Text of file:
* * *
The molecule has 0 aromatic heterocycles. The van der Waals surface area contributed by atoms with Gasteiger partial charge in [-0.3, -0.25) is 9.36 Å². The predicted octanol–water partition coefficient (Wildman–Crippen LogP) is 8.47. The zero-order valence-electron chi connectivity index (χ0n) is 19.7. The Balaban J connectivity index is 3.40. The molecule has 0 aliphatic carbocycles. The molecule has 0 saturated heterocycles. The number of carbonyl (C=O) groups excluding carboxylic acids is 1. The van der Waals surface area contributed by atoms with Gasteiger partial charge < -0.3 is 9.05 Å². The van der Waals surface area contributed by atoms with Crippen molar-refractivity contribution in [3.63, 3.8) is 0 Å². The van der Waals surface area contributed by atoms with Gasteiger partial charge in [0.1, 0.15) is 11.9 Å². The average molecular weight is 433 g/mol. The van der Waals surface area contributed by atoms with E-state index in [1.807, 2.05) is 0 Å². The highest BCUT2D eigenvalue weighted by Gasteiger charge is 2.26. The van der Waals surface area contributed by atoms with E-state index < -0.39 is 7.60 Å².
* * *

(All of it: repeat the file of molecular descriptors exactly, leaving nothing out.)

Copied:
The molecule has 0 aromatic heterocycles. The van der Waals surface area contributed by atoms with Gasteiger partial charge in [-0.3, -0.25) is 9.36 Å². The predicted octanol–water partition coefficient (Wildman–Crippen LogP) is 8.47. The zero-order valence-electron chi connectivity index (χ0n) is 19.7. The Balaban J connectivity index is 3.40. The molecule has 0 aliphatic carbocycles. The molecule has 0 saturated heterocycles. The number of carbonyl (C=O) groups excluding carboxylic acids is 1. The van der Waals surface area contributed by atoms with Gasteiger partial charge < -0.3 is 9.05 Å². The van der Waals surface area contributed by atoms with Crippen molar-refractivity contribution in [3.63, 3.8) is 0 Å². The van der Waals surface area contributed by atoms with Gasteiger partial charge in [0.1, 0.15) is 11.9 Å². The average molecular weight is 433 g/mol. The van der Waals surface area contributed by atoms with E-state index in [1.807, 2.05) is 0 Å². The highest BCUT2D eigenvalue weighted by Gasteiger charge is 2.26. The van der Waals surface area contributed by atoms with E-state index < -0.39 is 7.60 Å².